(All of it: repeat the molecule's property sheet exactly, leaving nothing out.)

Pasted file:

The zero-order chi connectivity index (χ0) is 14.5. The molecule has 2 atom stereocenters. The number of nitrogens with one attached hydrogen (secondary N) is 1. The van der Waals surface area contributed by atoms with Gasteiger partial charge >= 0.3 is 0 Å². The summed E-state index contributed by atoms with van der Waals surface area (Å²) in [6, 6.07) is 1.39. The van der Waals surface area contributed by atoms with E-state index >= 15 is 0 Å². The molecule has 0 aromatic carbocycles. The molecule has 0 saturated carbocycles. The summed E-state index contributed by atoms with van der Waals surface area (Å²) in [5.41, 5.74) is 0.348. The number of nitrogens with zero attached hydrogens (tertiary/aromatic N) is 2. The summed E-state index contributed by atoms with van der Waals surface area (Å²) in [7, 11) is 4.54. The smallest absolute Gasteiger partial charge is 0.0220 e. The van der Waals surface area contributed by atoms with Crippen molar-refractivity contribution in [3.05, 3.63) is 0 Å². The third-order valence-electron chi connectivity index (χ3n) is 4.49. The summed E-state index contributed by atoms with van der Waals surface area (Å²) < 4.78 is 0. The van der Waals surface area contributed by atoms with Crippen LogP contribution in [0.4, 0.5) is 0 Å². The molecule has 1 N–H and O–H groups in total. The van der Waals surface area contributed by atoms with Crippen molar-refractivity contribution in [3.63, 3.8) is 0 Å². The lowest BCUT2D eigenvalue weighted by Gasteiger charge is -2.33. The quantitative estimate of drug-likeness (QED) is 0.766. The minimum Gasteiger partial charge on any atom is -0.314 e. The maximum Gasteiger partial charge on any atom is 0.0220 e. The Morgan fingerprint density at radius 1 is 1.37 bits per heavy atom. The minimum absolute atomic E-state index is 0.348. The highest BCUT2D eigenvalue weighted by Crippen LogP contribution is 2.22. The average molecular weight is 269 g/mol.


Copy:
The zero-order chi connectivity index (χ0) is 14.5. The molecule has 2 atom stereocenters. The number of nitrogens with one attached hydrogen (secondary N) is 1. The van der Waals surface area contributed by atoms with Gasteiger partial charge >= 0.3 is 0 Å². The summed E-state index contributed by atoms with van der Waals surface area (Å²) in [6, 6.07) is 1.39. The van der Waals surface area contributed by atoms with E-state index >= 15 is 0 Å². The molecule has 0 aromatic carbocycles. The molecule has 0 saturated carbocycles. The summed E-state index contributed by atoms with van der Waals surface area (Å²) in [5.41, 5.74) is 0.348. The number of nitrogens with zero attached hydrogens (tertiary/aromatic N) is 2. The summed E-state index contributed by atoms with van der Waals surface area (Å²) in [7, 11) is 4.54. The smallest absolute Gasteiger partial charge is 0.0220 e. The van der Waals surface area contributed by atoms with Crippen molar-refractivity contribution in [3.05, 3.63) is 0 Å². The third-order valence-electron chi connectivity index (χ3n) is 4.49. The summed E-state index contributed by atoms with van der Waals surface area (Å²) < 4.78 is 0. The van der Waals surface area contributed by atoms with Crippen LogP contribution in [0.4, 0.5) is 0 Å². The molecule has 1 N–H and O–H groups in total. The van der Waals surface area contributed by atoms with Crippen molar-refractivity contribution in [3.63, 3.8) is 0 Å². The lowest BCUT2D eigenvalue weighted by Gasteiger charge is -2.33. The quantitative estimate of drug-likeness (QED) is 0.766. The minimum Gasteiger partial charge on any atom is -0.314 e. The maximum Gasteiger partial charge on any atom is 0.0220 e. The Morgan fingerprint density at radius 1 is 1.37 bits per heavy atom. The minimum absolute atomic E-state index is 0.348. The highest BCUT2D eigenvalue weighted by Crippen LogP contribution is 2.22. The average molecular weight is 269 g/mol.